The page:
Updated accounting rules for long-term leases (leases with a one-year term or longer) took effect in 2019 for public companies. The updated guidance requires organizations to report — for the first time — the full magnitude of their long-term lease obligations on the balance sheet. After several deferrals by the Financial Accounting Standards Board (FASB), private companies and private not-for-profit entities must follow suit, starting in the fiscal year 2022.
Delays in Implementation
In 2019, the FASB deferred Accounting Standards Update (ASU) No. 2016-02, Leases (Topic 842), to 2021 for private entities. Then, in 2020, the FASB granted another extension to the effective date of the updated leases standard for private firms because of disruptions to normal business operations during the COVID-19 pandemic. Currently, the changes for private entities will apply to annual reporting periods beginning after December 15, 2021, and to interim periods within fiscal years beginning after December 15, 2022. Most private organizations welcomed these deferrals since implementing the requisite changes to company accounting practices and systems can be time-consuming and costly. The time and costs vary depending on company size and the nature and volume of its leasing arrangements.
Lease Standard Changes
The old accounting rules required private companies to record lease obligations on their balance sheets only if the arrangements were considered financing transactions. As such, very few arrangements were recorded since many lease agreements resembled simple rentals for financial reporting purposes. These arrangements were previously only required to be disclosed in financial statement footnotes and not included in assets or liabilities. If an obligation isn’t recorded on a balance sheet, it makes a business look like it is less leveraged than it really is.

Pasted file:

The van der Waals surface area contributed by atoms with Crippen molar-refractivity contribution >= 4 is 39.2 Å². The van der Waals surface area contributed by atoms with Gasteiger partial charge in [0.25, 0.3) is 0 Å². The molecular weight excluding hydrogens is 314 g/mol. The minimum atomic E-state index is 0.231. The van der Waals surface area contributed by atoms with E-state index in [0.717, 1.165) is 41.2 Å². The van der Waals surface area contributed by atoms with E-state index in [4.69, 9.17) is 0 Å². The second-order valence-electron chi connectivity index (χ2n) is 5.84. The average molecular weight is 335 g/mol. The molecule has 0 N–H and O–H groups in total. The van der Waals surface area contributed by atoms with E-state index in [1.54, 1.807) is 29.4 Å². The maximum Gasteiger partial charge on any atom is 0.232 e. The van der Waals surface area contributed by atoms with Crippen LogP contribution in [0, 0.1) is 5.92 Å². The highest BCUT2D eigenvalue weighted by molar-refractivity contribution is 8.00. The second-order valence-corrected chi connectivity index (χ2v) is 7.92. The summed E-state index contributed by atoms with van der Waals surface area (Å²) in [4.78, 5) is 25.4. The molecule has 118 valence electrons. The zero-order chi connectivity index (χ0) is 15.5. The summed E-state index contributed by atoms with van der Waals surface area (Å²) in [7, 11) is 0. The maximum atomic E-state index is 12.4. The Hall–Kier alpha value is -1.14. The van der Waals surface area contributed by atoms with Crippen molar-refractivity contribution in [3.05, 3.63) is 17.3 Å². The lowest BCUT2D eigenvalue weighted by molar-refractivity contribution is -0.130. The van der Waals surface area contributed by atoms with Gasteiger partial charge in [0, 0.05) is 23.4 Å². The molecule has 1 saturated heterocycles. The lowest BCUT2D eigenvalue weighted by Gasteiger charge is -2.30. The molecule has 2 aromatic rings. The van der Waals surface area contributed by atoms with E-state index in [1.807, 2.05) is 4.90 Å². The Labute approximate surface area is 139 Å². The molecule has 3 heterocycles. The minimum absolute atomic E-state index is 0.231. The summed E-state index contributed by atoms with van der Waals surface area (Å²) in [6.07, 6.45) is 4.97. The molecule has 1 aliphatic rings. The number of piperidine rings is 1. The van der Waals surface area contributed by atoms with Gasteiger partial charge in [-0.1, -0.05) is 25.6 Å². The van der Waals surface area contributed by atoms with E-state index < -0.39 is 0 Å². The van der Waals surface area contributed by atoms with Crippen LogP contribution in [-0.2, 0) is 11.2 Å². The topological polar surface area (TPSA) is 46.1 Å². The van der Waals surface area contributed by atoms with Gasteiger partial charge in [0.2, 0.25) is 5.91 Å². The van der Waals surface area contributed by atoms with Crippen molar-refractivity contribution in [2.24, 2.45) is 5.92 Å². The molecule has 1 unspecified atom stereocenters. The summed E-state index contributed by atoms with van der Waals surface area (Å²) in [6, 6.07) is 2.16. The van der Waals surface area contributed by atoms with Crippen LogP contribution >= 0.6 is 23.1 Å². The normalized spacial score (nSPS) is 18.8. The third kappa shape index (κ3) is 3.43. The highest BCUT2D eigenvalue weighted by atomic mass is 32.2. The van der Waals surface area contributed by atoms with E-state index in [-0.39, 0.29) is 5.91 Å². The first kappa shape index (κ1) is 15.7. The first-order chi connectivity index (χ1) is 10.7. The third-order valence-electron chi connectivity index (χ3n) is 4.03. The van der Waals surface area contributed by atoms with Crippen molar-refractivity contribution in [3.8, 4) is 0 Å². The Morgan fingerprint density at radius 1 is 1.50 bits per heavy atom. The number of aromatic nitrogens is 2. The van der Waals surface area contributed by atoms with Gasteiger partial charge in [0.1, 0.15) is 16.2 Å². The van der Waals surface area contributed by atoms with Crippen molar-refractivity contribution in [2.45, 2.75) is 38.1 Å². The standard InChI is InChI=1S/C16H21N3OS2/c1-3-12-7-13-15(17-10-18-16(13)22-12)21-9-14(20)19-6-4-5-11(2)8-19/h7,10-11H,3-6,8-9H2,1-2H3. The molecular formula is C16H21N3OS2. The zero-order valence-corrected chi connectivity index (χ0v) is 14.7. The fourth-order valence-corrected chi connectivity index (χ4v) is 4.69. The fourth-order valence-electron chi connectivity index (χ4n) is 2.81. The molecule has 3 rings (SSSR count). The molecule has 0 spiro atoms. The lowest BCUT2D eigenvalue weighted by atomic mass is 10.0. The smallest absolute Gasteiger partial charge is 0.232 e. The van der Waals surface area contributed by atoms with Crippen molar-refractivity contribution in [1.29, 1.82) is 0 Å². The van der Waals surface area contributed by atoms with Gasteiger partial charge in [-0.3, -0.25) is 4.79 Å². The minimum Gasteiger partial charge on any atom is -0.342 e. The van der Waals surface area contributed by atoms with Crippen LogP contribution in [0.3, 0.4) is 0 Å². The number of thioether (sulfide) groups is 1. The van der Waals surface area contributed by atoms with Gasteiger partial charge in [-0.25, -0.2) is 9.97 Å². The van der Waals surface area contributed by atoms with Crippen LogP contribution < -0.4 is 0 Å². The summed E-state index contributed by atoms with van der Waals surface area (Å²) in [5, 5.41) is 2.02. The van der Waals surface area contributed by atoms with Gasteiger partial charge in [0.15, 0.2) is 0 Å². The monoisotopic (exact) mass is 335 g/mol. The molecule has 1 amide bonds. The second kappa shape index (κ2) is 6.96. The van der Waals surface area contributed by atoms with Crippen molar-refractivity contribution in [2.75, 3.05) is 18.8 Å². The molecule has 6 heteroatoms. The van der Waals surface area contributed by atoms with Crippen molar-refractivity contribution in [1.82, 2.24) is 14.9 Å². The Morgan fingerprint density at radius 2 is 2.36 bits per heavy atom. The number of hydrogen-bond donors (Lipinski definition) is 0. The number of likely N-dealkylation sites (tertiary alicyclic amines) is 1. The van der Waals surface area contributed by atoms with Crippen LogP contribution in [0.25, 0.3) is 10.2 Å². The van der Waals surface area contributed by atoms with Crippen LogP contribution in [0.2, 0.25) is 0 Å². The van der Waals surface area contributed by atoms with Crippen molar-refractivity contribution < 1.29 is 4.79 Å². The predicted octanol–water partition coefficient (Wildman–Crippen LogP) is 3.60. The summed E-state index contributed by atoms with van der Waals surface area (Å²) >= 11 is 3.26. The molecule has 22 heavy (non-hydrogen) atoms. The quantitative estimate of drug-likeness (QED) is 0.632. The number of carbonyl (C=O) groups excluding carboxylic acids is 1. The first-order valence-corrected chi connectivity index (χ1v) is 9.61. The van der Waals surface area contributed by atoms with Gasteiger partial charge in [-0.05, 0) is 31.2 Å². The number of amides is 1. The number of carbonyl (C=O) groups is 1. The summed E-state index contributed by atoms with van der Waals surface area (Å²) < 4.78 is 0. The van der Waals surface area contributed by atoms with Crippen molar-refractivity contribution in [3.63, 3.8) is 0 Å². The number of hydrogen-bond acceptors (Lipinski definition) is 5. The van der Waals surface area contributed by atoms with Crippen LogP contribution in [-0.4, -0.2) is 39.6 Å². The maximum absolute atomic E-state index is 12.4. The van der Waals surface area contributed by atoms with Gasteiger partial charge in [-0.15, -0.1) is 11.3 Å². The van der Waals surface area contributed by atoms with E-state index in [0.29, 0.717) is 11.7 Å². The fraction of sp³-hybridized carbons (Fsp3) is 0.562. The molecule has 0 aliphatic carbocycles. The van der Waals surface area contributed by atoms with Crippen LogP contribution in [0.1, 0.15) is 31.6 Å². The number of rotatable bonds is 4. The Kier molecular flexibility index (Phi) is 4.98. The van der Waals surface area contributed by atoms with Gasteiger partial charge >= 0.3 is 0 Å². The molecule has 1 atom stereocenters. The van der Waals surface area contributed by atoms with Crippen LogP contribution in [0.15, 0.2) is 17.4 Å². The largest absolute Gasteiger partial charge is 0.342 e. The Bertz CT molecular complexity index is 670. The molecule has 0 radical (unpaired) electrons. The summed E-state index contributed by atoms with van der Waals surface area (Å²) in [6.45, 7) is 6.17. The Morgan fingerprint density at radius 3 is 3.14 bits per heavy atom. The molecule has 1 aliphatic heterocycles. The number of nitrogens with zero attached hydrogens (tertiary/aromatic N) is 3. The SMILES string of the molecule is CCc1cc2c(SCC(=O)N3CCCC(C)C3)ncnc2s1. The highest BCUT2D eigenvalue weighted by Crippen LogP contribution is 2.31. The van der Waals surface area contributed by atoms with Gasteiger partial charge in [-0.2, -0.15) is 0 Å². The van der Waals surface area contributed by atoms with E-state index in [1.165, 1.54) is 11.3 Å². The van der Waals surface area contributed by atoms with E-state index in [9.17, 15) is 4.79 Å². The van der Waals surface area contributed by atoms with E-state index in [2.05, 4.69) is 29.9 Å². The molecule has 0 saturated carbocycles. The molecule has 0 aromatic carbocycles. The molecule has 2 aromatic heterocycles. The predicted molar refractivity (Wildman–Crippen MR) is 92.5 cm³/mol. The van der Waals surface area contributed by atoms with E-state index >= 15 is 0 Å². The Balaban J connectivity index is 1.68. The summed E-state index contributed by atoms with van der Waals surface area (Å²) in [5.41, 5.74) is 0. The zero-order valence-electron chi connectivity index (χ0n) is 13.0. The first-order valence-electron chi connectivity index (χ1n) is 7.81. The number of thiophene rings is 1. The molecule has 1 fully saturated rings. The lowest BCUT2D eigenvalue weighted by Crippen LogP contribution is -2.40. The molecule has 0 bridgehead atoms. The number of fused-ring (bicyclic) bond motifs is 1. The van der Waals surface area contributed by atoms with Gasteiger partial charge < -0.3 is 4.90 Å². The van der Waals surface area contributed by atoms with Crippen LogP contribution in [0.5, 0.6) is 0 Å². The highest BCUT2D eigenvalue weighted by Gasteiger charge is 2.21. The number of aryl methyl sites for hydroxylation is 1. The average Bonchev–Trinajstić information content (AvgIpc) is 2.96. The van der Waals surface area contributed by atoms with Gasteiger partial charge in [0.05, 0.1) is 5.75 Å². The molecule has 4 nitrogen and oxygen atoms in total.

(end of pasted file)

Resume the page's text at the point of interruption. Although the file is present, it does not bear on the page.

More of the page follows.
The updated guidance calls for major changes to current accounting practices for leases with terms of a year or longer. In a nutshell, ASU 2016-02 requires lessees to recognize on their balance sheets the assets and liabilities associated with all long-term rentals of machines, equipment, vehicles, and real estate. The new lease standard also requires additional disclosures about the amount, timing, and uncertainty of cash flows related to leases. Most existing arrangements that currently are reported as leases will continue to be reported as leases under the updated guidance. But the new definition is expected to encompass many more types of arrangements that were not previously reported as leases under previous practice. For example, companies will have lease agreements that were previously recorded as equipment rental on the profit and loss (P&L) statement. However, under the new standard, the lease will be reflected on the balance sheet as equipment (asset) and an obligation (liability). With the passage of time and use of the equipment, the net value of the asset will decrease, and amortization expense will flow through the P&L.
What does this mean to you?
Using the example above, the new standard requires reporting additional liabilities when the old standard did not. Have you considered how this may affect your financial covenants? Is your bank aware of the new presentation? Have you spoken with your banker about making the necessary changes to your loan documents? These are important questions that should be resolved sooner rather than later.
Where ATKG Can Help
Many public companies found that the implementation process took significantly more time and effort than they initially expected. Some of the lease arrangements are not readily apparent, for example, if they’re embedded in service contracts or contracts with third-party manufacturers. ATKG’s Assurance team can help companies identify which contracts should be reported as lease obligations under the new rules. We can also sit with clients, bankers, and other related third parties to discuss how the changes affect financial statements, debt covenants, and other contractual agreements. Contact us today to help you implement the updated long-term lease guidance to your company’s accounting practice.
Ruth Olivares is a Manager at ATKG, bringing 15 years of expertise in financial statements, assurance services, and litigation support. With prior experience in the Big Four and at a local firm, Ruth has a wealth of knowledge in real estate, construction, oil and gas, retail, and nonprofit industries. She earned her undergraduate and master’s degrees in accounting from Trinity University, graduating Cum Laude. In 2021, she received the “TXCPA Rising Star Award” from the Texas Society of CPAs. Ruth currently serves as a Director on the San Antonio CPA Society Board of Directors.
If you need assistance with understanding the new lease standard, Ruth can be reached at email@example.com or 210.733.6611
Thomson Reuters resources were utilized in the development of this article.